7 of the Biggest Mistakes New Hikers Make

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Hiking is an easy activity to pick up: Just lace up your shoes and find a trail. For beginners, there really isn't any essential gear that you don't already have, no special skills to pick up, and no complex rulebook to read. All that is what makes it so great: Everyone can join in! But while there may not be any specific regulations, there are a handful of best practices that are important for new hikers to know, both for their own safety and to simply be courteous. Here are some of the biggest mistakes new hikers make.

Related Video: Tips for Hiking with Your Dog

1. Not stepping aside for the uphill hiker.

On a lot of trails — especially those climbing in the mountains — there might only be enough room for one person to pass through a section at a time. Between rocks and trees, the paths can be pretty narrow. When you see another hiker coming your way on a section of trail that is too narrow for both of you to pass each other, a general rule of thumb is that the hiker heading uphill has the right of way and the hiker descending steps aside to let them pass. The hiker going up is dealing with a lot more exertion, so it might be easier for the person going downhill to step out of their way. There are always exceptions to this "rule," but having an unspoken code in place helps avoid any breathless awkwardness.

2. Not letting faster hikers pass.

Similarly, if a hiker is coming up behind you at a faster pace, it's your job to step aside and let them through. They shouldn't have to slow down because you're taking up the entire trail. They might be harder to notice, so listen for an "On your right!" This means they're coming up on your right-hand side and you should step to your left (or vice versa).

3. Wearing too much cotton.

The old-timers would tell you cotton kills. While that might be a dramatization most of the time, cotton can still be an inefficient — and yes, in rare cases, deadly — material to wear for a day of hiking. Compared to polyester or other synthetic fabrics, it doesn't dry as quickly and stays cold while it dries. On a hot day, that might be OK, but if there's any risk of it cooling down (think about the off-chance that you end up stranded somewhere overnight, even if your hike during the day was hot and sunny), it can sap valuable body heat and send you into hypothermia quickly. Stick to athletic, quick-drying fabrics.

4. Not bringing enough water.

Faucets are probably in short supply during your mountain hike, but it's still common to see new hikers carrying far less water than they should. The result? You'll end up thirsty, uncomfortable, and dehydrated. A good rule of thumb is to drink roughly one liter of water for every two hours of hiking. Keep in mind, however, that could be more or less based on your personal needs, the humidity or heat of the day, what you're eating, and other variables. The more you hike, the more you'll learn what your body needs.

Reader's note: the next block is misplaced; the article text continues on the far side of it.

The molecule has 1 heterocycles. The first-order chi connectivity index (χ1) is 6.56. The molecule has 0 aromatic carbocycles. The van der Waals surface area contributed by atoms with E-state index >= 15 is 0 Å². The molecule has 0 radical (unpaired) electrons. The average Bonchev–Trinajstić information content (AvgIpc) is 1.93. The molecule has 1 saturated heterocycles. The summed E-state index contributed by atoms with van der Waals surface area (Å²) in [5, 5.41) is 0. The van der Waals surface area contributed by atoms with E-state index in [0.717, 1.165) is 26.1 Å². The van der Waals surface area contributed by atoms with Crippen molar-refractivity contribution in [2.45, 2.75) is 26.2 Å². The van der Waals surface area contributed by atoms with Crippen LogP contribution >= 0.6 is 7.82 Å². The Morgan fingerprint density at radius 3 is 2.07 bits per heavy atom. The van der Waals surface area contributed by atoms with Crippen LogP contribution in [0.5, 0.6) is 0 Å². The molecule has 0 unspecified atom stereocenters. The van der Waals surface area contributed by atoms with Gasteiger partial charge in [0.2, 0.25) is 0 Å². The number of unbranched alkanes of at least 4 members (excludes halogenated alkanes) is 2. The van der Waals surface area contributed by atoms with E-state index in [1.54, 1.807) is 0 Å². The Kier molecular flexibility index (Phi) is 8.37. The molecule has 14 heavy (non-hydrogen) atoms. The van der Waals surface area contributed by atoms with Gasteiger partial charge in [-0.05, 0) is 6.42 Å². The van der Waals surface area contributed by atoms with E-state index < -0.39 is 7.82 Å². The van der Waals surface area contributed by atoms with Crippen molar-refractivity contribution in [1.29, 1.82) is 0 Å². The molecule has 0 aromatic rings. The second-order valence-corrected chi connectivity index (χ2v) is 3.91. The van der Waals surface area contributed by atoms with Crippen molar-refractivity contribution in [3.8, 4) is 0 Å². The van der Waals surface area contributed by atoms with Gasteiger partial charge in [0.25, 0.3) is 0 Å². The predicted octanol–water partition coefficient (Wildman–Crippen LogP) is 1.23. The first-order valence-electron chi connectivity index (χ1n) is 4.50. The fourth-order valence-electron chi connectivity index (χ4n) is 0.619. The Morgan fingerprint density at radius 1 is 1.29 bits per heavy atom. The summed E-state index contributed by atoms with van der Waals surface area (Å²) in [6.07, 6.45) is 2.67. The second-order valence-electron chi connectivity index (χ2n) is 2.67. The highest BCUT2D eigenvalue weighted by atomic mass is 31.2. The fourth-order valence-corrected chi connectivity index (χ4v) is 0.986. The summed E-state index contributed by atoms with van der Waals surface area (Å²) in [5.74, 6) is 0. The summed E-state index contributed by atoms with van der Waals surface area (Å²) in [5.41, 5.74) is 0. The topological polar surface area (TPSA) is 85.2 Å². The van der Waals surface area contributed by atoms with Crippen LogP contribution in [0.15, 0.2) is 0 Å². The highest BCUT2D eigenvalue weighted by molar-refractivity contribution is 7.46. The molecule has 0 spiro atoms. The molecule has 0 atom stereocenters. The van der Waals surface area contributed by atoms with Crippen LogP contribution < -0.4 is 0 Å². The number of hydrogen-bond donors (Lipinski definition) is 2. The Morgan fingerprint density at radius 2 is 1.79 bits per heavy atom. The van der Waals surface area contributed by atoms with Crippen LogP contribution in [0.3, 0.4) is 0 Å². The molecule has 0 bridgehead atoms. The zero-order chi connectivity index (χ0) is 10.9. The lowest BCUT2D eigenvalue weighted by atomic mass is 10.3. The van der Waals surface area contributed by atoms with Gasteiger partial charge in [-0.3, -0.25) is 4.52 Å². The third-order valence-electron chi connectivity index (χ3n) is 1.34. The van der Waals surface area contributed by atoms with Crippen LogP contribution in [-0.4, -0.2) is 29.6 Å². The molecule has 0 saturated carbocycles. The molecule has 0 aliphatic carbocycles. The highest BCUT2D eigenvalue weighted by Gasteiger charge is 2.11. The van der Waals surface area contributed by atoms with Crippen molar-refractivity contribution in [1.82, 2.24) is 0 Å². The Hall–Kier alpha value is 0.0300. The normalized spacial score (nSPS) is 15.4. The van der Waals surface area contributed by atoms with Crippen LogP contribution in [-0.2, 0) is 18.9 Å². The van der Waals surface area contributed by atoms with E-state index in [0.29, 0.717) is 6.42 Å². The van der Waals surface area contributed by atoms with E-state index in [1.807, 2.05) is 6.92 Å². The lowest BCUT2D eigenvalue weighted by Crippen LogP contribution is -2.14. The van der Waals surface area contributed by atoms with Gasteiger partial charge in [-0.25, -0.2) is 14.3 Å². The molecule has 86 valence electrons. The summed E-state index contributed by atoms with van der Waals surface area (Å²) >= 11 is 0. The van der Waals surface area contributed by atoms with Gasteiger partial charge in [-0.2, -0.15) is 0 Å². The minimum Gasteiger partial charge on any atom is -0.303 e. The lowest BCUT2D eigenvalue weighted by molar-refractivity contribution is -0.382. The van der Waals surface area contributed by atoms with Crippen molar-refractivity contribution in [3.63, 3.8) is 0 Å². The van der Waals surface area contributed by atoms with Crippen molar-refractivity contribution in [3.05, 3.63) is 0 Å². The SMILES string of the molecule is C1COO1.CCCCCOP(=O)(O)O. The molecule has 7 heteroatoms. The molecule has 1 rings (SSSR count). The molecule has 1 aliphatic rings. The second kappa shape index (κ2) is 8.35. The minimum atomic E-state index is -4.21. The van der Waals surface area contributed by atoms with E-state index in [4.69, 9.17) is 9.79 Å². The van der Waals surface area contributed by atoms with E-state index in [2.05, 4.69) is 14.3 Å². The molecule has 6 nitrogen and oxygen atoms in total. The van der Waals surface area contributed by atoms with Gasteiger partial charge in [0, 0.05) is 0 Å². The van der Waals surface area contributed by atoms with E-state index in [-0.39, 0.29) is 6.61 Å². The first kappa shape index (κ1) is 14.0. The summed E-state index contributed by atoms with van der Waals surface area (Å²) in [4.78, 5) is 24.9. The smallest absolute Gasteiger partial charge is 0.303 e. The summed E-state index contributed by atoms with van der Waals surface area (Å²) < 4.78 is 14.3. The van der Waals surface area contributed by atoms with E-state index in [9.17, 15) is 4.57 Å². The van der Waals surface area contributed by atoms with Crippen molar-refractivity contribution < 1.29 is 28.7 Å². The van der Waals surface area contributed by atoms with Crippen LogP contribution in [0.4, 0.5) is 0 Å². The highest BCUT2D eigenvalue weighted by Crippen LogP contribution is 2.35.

5. Building unnecessary cairns.

These little rock piles might be pretty in pictures, but building them unnecessarily is a big problem on popular hikes. For starters, they go against the best practices of Leave No Trace, which advocates for minimizing human impact and leaving the natural world as you found it, including leaving rocks, plants, and other natural objects untouched. Traditionally, cairns are a necessary part of navigation, especially above the treeline where the weather can deteriorate rapidly, and trail markers might not be possible — they might be a hiker's only way to find the trail back down. That means that beyond the fact that they disrupt the natural environment, cairns that don't serve a navigational purpose are also a safety hazard.

6. Postholing in the winter.

Winter can be one of the best times to hike, with iced-up trees, cool temperatures, and a trail smoothed out by snow. It's tempting for new hikers to just head out into the snow and start hiking. But if there's deep snow, it's important to wear some type of flotation, like snowshoes. Without them, not only will you sink deep into the snow, get your pants wet, and quickly exhaust yourself, you'll also create what are known as "postholes." When you plunge foot-sized holes into the snow, you're damaging what should be a flat, packed-down trail for everyone else. As the snow freezes and hardens, the holes become a nuisance for hikers and a danger for skiers — catching the tip of a ski in one at full speed can cause some serious damage.

7. Playing music aloud on the trail.

You might like hiking to music (and there's nothing wrong with that!), but not everyone else is into your tunes, or into tunes at all. Many prefer to just listen to the mountains around them. Avoid blasting your music for everyone to hear and stick to headphones as much as possible. Graduated to camping? Some music is OK in camp, but make sure it's quiet enough no one else can hear it outside of your immediate area. For that, try this Sabrent Bluetooth speaker. Its rugged handle and waterproof construction make it perfect for the outdoors, and it can be powered by either its rechargeable internal battery or a handful of AAs, meaning when you're not near an outlet, you can pack it with some fresh Duracell batteries to keep the music pumping (quietly, please).

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For more tips, check out "The Great Outdoors: A User's Guide: Everything You Need to Know Before Heading into the Wild (and How to Get Back in One Piece)" by Brendan Leonard. We handpick reading recommendations we think you may like. If you choose to make a purchase, Curiosity will get a share of the sale.

Written by Ryan Wichelns September 21, 2018
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